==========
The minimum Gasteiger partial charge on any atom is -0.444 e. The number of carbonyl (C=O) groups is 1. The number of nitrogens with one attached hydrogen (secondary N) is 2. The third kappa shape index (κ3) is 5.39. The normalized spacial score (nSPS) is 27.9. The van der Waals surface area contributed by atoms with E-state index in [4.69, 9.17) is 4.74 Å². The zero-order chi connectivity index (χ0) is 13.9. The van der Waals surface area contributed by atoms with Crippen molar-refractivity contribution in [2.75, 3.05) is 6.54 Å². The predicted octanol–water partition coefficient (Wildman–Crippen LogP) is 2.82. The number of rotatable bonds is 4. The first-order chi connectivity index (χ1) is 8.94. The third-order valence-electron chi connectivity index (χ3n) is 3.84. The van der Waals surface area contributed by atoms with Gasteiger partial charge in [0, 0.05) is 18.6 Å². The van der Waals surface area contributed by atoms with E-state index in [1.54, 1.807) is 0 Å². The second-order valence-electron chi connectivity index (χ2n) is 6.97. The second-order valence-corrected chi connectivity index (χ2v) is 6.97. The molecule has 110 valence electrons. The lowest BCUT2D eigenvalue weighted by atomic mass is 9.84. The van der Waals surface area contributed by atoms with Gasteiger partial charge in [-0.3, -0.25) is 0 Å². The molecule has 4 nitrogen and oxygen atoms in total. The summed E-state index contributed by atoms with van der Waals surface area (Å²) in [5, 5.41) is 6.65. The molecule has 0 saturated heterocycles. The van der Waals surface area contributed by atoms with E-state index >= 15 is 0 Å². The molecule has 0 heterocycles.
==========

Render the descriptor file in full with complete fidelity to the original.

The minimum Gasteiger partial charge on any atom is -0.444 e. The number of carbonyl (C=O) groups is 1. The number of nitrogens with one attached hydrogen (secondary N) is 2. The third kappa shape index (κ3) is 5.39. The normalized spacial score (nSPS) is 27.9. The van der Waals surface area contributed by atoms with E-state index in [4.69, 9.17) is 4.74 Å². The zero-order chi connectivity index (χ0) is 13.9. The van der Waals surface area contributed by atoms with Crippen molar-refractivity contribution in [2.75, 3.05) is 6.54 Å². The predicted octanol–water partition coefficient (Wildman–Crippen LogP) is 2.82. The number of rotatable bonds is 4. The first-order chi connectivity index (χ1) is 8.94. The third-order valence-electron chi connectivity index (χ3n) is 3.84. The van der Waals surface area contributed by atoms with Gasteiger partial charge in [0, 0.05) is 18.6 Å². The van der Waals surface area contributed by atoms with E-state index in [1.54, 1.807) is 0 Å². The second-order valence-electron chi connectivity index (χ2n) is 6.97. The second-order valence-corrected chi connectivity index (χ2v) is 6.97. The molecule has 110 valence electrons. The lowest BCUT2D eigenvalue weighted by atomic mass is 9.84. The van der Waals surface area contributed by atoms with Gasteiger partial charge in [-0.3, -0.25) is 0 Å². The molecule has 4 nitrogen and oxygen atoms in total. The summed E-state index contributed by atoms with van der Waals surface area (Å²) in [5, 5.41) is 6.65. The molecule has 0 saturated heterocycles. The van der Waals surface area contributed by atoms with E-state index >= 15 is 0 Å². The molecule has 0 heterocycles.